The ‘gilets jaunes’: why is climate policy such a hard sell?

16 Dec 2018

 

Earlier this month, French President Emmanuel Macron caved in to the demands of the ‘gilets jaunes’ protesters and agreed to postpone the latest round of fuel tax rises. His concession epitomises the uphill task faced by world leaders in persuading their citizens to accept the necessary sacrifices to slow the rate of global warming.

 

Since the unrest began in November, four people have been killed and scores injured whilst millions of euros of damage has been caused. Protesters with other grievances from the cost of living to school examinations have joined the movement.

 

The success of the ‘gilets jaunes’ is a major set-back for President Macron who has championed the fight against climate change. In 2017 he took aim at President Trump’s decision to pull out of the Paris climate deal, launching his ‘make our planet green again’ campaign. Just over a year later Macron’s campaign is facing significant resistance, and he must now have a greater appreciation of why Trump has opted to wash his hands of the climate change issue altogether, by denying its very existence.

 

The US president’s attitude towards climate change is a product of his own self-interest. As far as Trump is concerned, he will only be president for a maximum of 8 years – so why should the long-term effects of climate change be of any concern to him? It is perhaps unsurprising that the president has been quick to cite the Paris climate deal as the cause of the ‘gilets jaunes’ protests.

 

Trump’s core support base remains indifferent when it comes to climate change, and the president is well aware of this. For many Americans, more immediate like taxation and immigration will always take precedence over issues of the distant future like global warming.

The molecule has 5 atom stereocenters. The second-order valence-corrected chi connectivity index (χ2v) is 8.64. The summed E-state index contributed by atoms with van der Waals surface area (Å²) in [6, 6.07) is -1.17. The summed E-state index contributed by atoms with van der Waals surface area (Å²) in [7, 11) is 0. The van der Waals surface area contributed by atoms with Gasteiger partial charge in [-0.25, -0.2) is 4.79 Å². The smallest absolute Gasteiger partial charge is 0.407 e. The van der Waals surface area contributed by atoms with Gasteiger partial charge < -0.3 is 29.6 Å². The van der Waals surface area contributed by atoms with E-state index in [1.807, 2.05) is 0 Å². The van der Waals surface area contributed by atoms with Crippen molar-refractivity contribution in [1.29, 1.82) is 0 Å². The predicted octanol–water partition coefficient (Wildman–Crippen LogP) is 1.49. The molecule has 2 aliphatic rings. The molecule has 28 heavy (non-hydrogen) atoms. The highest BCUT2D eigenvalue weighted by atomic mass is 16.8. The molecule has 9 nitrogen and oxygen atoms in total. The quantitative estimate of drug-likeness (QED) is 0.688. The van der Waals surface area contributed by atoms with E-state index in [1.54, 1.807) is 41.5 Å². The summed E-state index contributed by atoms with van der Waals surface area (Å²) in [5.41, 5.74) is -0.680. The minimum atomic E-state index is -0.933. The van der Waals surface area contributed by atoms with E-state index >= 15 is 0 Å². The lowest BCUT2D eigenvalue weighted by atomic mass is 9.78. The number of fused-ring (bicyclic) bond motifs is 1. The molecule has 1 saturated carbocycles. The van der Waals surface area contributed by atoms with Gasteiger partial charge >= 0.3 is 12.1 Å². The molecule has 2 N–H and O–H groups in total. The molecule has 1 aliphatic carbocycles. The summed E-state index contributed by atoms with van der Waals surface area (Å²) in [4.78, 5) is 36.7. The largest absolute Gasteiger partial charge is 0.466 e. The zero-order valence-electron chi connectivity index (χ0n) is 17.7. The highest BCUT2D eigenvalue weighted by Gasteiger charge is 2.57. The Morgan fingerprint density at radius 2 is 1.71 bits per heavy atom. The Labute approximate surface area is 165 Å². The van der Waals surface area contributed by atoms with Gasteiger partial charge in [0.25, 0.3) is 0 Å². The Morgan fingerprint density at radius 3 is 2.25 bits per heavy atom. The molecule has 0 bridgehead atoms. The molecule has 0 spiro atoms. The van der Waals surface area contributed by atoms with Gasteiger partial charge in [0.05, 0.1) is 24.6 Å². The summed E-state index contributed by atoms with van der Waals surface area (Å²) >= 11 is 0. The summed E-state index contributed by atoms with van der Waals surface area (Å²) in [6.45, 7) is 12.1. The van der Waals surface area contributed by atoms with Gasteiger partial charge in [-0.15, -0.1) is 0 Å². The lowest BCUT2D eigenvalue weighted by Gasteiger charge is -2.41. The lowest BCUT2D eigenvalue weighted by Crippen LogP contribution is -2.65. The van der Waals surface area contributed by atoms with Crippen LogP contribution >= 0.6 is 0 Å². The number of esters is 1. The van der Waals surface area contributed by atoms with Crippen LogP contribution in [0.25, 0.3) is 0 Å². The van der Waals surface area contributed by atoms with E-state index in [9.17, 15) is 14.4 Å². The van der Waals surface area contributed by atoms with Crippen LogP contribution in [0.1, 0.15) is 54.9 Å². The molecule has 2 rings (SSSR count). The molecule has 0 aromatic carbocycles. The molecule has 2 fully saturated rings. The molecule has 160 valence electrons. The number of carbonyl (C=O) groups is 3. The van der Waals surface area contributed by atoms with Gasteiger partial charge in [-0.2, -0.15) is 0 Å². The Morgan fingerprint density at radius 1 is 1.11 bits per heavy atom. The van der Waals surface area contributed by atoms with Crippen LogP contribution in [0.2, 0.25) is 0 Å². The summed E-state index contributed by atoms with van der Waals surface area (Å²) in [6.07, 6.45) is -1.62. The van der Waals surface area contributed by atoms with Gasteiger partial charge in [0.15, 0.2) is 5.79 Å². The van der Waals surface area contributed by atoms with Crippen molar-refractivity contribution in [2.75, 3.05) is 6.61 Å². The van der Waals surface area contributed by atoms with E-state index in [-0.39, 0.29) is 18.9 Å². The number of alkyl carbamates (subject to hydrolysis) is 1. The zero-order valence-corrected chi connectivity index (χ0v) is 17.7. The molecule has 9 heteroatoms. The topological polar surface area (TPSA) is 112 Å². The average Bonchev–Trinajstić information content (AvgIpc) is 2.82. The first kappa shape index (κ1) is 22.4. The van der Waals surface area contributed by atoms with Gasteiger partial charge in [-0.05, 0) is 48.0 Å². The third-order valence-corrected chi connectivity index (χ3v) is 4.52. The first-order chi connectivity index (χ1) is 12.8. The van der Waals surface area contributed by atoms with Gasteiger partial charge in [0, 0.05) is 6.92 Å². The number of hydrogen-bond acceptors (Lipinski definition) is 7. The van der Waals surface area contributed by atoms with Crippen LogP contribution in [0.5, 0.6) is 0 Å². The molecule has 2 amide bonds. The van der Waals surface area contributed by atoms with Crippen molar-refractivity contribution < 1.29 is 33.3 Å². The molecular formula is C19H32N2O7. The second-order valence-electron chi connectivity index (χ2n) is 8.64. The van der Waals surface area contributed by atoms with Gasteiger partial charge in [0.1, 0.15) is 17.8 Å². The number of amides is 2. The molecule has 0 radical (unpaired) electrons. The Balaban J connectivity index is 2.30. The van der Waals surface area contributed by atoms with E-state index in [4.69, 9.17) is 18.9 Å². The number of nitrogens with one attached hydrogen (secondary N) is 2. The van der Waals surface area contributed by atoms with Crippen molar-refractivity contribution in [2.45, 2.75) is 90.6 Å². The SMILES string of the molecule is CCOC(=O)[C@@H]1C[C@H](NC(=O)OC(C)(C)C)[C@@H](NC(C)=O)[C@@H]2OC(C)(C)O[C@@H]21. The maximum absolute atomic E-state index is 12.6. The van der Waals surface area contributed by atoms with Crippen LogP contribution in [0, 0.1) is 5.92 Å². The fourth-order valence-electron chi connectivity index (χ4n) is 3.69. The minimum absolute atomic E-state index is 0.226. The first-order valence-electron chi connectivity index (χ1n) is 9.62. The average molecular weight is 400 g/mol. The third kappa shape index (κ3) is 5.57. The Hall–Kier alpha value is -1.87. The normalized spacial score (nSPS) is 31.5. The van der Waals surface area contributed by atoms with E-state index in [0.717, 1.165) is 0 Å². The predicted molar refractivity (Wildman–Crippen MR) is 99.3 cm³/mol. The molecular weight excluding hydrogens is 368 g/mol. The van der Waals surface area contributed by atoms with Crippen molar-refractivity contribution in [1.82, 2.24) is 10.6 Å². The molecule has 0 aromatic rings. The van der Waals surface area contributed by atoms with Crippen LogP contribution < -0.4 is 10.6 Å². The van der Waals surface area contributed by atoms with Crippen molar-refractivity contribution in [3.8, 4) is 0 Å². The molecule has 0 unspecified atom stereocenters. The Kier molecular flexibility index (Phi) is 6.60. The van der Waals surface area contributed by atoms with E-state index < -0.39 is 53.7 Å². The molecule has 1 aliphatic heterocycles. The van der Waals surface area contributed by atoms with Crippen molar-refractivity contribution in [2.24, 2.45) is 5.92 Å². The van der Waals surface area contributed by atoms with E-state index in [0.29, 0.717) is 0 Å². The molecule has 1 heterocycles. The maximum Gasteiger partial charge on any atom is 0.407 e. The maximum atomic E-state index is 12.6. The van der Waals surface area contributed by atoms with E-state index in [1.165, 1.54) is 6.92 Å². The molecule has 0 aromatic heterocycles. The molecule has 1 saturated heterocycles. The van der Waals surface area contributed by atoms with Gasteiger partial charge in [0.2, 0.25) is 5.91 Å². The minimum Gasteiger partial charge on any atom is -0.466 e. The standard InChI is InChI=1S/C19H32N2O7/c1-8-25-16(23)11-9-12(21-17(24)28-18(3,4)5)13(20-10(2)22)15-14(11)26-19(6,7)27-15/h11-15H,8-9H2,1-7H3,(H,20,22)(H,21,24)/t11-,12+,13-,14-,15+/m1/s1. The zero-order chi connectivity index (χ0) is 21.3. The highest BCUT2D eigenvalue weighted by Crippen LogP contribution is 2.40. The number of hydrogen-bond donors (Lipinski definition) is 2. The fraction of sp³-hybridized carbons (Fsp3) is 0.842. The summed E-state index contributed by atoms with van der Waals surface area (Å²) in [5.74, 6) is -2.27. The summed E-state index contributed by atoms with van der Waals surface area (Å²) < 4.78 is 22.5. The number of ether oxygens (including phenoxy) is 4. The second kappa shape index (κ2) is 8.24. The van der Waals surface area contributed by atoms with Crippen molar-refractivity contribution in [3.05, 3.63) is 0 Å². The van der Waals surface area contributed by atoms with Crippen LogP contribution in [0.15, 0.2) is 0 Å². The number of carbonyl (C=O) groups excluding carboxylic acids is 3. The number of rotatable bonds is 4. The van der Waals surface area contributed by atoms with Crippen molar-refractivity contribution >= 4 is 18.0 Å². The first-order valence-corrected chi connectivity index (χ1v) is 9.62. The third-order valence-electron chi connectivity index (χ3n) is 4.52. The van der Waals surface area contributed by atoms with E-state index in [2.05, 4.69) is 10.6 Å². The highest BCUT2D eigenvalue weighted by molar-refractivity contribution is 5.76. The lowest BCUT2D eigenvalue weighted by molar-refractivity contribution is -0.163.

The problem for Macron and proponents of similar policy is that climate change has only a limited impact on people’s everyday lives in the short-term, and thus is far too easy to ignore. In fact, the short-term impact of a tax increase is more significant than that of global warming to the average person. The worst effects of climate change will be long-term, jeopardizing future generations rather than the current.

 

Whilst different strategies of taxation towards discouraging the use of fossil fuels may act to lessen the burden on the poorest in society, it is clear that we must all make sacrifices if we are to confront humanity’s “greatest threat.”

 

In order to appreciate the need for tax increases and the reduction of fossil fuel use, the current generation must have the foresight to consider the interests of future generations.

 

The issue of climate change ultimately comes down to a question of ethics: whether or not we consider the wellbeing of future generations to be our responsibility? Do we really care about what kind of planet our descendants will inherit? If the answer to these questions is yes, then we must act now.

 

Future generations do not currently have a voice in our political systems, but if they did, then they would surely be pleading with us to tackle climate change while there is still time.

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